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- Curvy Wife Guy drops music video for rap song ‘Chubby Sexy’ Friday 7:33 PM
- A ‘Black Mirror’-inspired miniseries is coming to YouTube via Netflix Latin America Friday 5:56 PM
- Kanye West appears on David Letterman’s Netflix show to talk Trump, TMZ, and Drake Friday 3:27 PM
Twitter promises ‘new rules’ after women hold day-long boycott
Twitter has made some big promises.
After droves of women steered clear of Twitter on Friday to boycott the platform’s misplaced, or often unimplemented, harassment precautions, the social media site listened. On Friday night, Twitter‘s Jack Dorsey announced “new rules” that will be implemented in the “next few weeks.”
“Today we saw voices silencing themselves and voices speaking out because we’re *still* not doing enough. We’re been working intensely over the past few months and focused today on making some critical decisions,” Dorsey tweeted.
As part of those decisions, Dorsey said Twitter is taking a more aggressive stance in enforcing anti-harassment policies. To do this, an anticipated set of new rules will address unwanted sexual advances, nonconsensual nudity, hate symbols, “violent groups,” and tweets that “glorifies [sic] violence.”
3/ In 2017 we made it our top priority and made a lot of progress.
— jack (@jack) October 14, 2017
6/ We decided to take a more aggressive stance in our rules and how we enforce them.
— jack (@jack) October 14, 2017
The company’s swift response is a culmination of years of critique that it doesn’t do enough to protect users from targeted harassment, including racism, hateful language, and doxxing. In 2016, Twitter rolled out several layers of tools designed to address both targeted harassment and unwanted content, from quality and keyword-muting filters to limiting interaction to followers only.
However, what leeway the social network appeared to be making with targeted users and critics was all but stripped from the company on Wednesday, when Twitter restricted Rose McGowan’s access to her account for 12 hours after she tweeted out a private phone number, subsequently violating the company’s terms of service.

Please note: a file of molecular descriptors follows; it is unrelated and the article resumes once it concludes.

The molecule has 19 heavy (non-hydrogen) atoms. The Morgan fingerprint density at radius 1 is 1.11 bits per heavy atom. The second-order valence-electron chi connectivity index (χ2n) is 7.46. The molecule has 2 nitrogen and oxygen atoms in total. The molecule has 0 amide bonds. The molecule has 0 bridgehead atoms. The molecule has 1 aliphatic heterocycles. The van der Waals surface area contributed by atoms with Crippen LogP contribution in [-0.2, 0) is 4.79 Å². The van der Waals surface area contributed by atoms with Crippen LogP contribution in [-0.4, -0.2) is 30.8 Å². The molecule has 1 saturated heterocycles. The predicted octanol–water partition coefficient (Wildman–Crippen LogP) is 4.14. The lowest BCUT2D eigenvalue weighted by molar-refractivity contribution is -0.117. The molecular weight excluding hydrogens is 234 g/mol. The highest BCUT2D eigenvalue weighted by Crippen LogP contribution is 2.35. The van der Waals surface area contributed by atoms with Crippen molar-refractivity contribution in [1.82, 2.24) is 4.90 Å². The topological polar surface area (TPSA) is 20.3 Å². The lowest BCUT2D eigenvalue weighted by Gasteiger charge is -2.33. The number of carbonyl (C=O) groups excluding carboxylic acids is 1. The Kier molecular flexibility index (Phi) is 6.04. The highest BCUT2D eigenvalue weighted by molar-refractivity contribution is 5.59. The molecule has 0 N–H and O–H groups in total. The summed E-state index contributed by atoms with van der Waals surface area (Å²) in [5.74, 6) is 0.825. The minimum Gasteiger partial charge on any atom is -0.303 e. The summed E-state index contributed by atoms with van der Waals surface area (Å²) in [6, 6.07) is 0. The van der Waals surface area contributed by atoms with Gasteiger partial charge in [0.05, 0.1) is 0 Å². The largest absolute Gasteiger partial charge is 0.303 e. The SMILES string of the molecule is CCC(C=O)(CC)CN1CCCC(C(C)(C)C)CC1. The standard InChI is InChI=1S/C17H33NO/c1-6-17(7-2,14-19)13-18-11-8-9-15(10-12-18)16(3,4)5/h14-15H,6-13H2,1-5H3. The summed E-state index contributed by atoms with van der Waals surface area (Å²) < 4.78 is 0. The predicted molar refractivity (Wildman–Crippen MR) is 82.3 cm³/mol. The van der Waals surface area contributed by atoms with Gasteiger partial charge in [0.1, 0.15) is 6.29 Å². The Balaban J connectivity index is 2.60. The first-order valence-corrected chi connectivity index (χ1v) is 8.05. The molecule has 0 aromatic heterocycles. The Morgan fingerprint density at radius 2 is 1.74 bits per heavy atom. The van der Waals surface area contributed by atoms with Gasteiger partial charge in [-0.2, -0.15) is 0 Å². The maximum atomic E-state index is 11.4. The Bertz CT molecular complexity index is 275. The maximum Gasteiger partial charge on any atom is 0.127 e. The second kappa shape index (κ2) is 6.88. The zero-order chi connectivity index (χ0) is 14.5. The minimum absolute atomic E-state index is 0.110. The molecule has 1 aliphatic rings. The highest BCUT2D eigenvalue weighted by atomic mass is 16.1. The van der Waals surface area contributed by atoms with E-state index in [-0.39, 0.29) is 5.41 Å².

To many, Twitter’s censorship of a woman speaking out against alleged predator and assailant Harvey Weinstein came across as hypocritical and infuriating, seeing as the company has allowed the social media profiles of white supremacists and alt-right leaders to remain active. Other women came forward on the website to share their stories of harassment on the site, several reporting that Twitter failed to restrict or block harassers who shared their own personal information on the platform.
In response, some women launched a protest with the hashtag #WomenBoycottTwitter, while others raised hell on the site to elevate their own stories of harassment—both related to Twitter and Weinstein—and shared their achievements and the achievements of others using hashtags such as #WOCAffirmation and #AmplifyWomen.
Despite Dorsey’s seemingly genuine attempt to appeal to women affected by Twitter harassment, the announcement has so far been met with skepticism, respondents critical of the company’s longstanding inaction, and the potential unintended impact the new rules will have on the wrong people.
know policing social networks is hard but it’s *staggering* that Twitter is just forming new rules on these categories more than 11 years in https://t.co/VlnzMC12c1
— Charlie Warzel (@cwarzel) October 14, 2017
I look forward to more joke accounts being banned for threatening to bonk people with giant cartoon hammers https://t.co/rkDzbGVV1t
— Pixhellated Boat (@pixelatedboat) October 14, 2017
Smh. This is gonna target sex workers and tweeters who say shit about punching nazis. Not the actual racists. https://t.co/8AEsDReret
— whatisaspoon (@Deviant_Phoenix) October 14, 2017
This will definitely be used against Black people unfairly: "tweets that glorifies violence." I'm so tired of all these inadequate responses https://t.co/dL7jQ6IHQS
— #BlackWomenBeing (@LeslieMac) October 14, 2017
Dorsey tweeted that users can look forward to the changes in the next few weeks with more information coming this following week.
Samantha Grasso is a former IRL staff writer for the Daily Dot with a reporting emphasis on immigration. Her work has appeared on Los Angeles Magazine, Death And Taxes, Revelist, Texts From Last Night, Austin Monthly, and she has previously contributed to Texas Monthly.